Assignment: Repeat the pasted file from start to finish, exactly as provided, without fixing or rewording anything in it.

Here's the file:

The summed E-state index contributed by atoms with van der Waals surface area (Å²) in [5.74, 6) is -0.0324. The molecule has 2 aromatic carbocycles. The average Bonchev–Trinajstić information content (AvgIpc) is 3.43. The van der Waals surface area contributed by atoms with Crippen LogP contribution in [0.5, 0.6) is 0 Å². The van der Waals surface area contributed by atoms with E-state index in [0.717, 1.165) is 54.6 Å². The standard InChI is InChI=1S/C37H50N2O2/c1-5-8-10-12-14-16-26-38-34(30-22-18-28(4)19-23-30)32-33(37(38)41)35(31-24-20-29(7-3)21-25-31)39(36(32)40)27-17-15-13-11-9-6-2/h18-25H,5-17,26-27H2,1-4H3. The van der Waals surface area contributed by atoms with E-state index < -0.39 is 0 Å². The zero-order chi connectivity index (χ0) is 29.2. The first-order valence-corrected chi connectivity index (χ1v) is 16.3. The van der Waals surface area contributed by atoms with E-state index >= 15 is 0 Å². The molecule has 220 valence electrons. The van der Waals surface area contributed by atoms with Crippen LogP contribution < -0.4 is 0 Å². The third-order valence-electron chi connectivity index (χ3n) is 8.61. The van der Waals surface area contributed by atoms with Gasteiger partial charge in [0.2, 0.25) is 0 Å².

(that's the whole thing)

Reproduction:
The summed E-state index contributed by atoms with van der Waals surface area (Å²) in [5.74, 6) is -0.0324. The molecule has 2 aromatic carbocycles. The average Bonchev–Trinajstić information content (AvgIpc) is 3.43. The van der Waals surface area contributed by atoms with Crippen LogP contribution in [0.5, 0.6) is 0 Å². The van der Waals surface area contributed by atoms with E-state index in [0.717, 1.165) is 54.6 Å². The standard InChI is InChI=1S/C37H50N2O2/c1-5-8-10-12-14-16-26-38-34(30-22-18-28(4)19-23-30)32-33(37(38)41)35(31-24-20-29(7-3)21-25-31)39(36(32)40)27-17-15-13-11-9-6-2/h18-25H,5-17,26-27H2,1-4H3. The van der Waals surface area contributed by atoms with E-state index < -0.39 is 0 Å². The zero-order chi connectivity index (χ0) is 29.2. The first-order valence-corrected chi connectivity index (χ1v) is 16.3. The van der Waals surface area contributed by atoms with E-state index >= 15 is 0 Å². The molecule has 220 valence electrons. The van der Waals surface area contributed by atoms with Crippen LogP contribution < -0.4 is 0 Å². The third-order valence-electron chi connectivity index (χ3n) is 8.61. The van der Waals surface area contributed by atoms with Gasteiger partial charge in [0.2, 0.25) is 0 Å².